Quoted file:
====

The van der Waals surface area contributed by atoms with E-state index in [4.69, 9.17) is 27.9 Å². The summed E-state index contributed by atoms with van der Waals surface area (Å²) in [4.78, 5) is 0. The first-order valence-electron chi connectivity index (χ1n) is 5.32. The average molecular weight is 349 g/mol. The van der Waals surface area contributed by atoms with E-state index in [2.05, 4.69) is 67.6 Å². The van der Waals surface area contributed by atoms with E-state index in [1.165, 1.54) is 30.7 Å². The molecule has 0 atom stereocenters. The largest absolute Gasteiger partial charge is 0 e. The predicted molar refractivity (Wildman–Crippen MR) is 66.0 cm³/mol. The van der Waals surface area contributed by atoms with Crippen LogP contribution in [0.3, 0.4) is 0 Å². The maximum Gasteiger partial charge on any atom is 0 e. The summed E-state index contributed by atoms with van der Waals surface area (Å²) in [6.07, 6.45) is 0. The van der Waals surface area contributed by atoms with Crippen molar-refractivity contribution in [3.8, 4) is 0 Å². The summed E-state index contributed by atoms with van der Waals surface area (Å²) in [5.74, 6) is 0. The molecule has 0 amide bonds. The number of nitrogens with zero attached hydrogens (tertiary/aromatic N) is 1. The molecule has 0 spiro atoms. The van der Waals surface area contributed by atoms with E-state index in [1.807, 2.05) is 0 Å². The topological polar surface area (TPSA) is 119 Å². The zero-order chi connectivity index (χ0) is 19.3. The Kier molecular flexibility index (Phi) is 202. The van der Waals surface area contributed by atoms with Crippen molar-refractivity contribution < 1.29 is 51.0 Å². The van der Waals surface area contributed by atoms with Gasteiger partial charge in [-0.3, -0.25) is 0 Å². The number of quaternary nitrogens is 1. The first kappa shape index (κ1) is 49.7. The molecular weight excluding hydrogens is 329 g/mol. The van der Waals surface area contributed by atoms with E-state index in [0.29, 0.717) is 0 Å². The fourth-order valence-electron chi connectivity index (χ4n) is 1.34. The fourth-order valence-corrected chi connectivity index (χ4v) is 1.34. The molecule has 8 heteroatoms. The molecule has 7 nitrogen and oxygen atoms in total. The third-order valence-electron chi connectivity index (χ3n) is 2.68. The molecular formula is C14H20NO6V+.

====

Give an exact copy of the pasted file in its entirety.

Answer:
The van der Waals surface area contributed by atoms with E-state index in [4.69, 9.17) is 27.9 Å². The summed E-state index contributed by atoms with van der Waals surface area (Å²) in [4.78, 5) is 0. The first-order valence-electron chi connectivity index (χ1n) is 5.32. The average molecular weight is 349 g/mol. The van der Waals surface area contributed by atoms with E-state index in [2.05, 4.69) is 67.6 Å². The van der Waals surface area contributed by atoms with E-state index in [1.165, 1.54) is 30.7 Å². The molecule has 0 atom stereocenters. The largest absolute Gasteiger partial charge is 0 e. The predicted molar refractivity (Wildman–Crippen MR) is 66.0 cm³/mol. The van der Waals surface area contributed by atoms with Crippen LogP contribution in [0.3, 0.4) is 0 Å². The maximum Gasteiger partial charge on any atom is 0 e. The summed E-state index contributed by atoms with van der Waals surface area (Å²) in [6.07, 6.45) is 0. The van der Waals surface area contributed by atoms with Crippen molar-refractivity contribution in [3.8, 4) is 0 Å². The summed E-state index contributed by atoms with van der Waals surface area (Å²) in [5.74, 6) is 0. The molecule has 0 amide bonds. The number of nitrogens with zero attached hydrogens (tertiary/aromatic N) is 1. The molecule has 0 spiro atoms. The van der Waals surface area contributed by atoms with E-state index in [1.807, 2.05) is 0 Å². The topological polar surface area (TPSA) is 119 Å². The zero-order chi connectivity index (χ0) is 19.3. The Kier molecular flexibility index (Phi) is 202. The van der Waals surface area contributed by atoms with Crippen molar-refractivity contribution < 1.29 is 51.0 Å². The van der Waals surface area contributed by atoms with Gasteiger partial charge in [-0.3, -0.25) is 0 Å². The number of quaternary nitrogens is 1. The first kappa shape index (κ1) is 49.7. The molecular weight excluding hydrogens is 329 g/mol. The van der Waals surface area contributed by atoms with E-state index in [0.29, 0.717) is 0 Å². The fourth-order valence-electron chi connectivity index (χ4n) is 1.34. The fourth-order valence-corrected chi connectivity index (χ4v) is 1.34. The molecule has 8 heteroatoms. The molecule has 7 nitrogen and oxygen atoms in total. The third-order valence-electron chi connectivity index (χ3n) is 2.68. The molecular formula is C14H20NO6V+.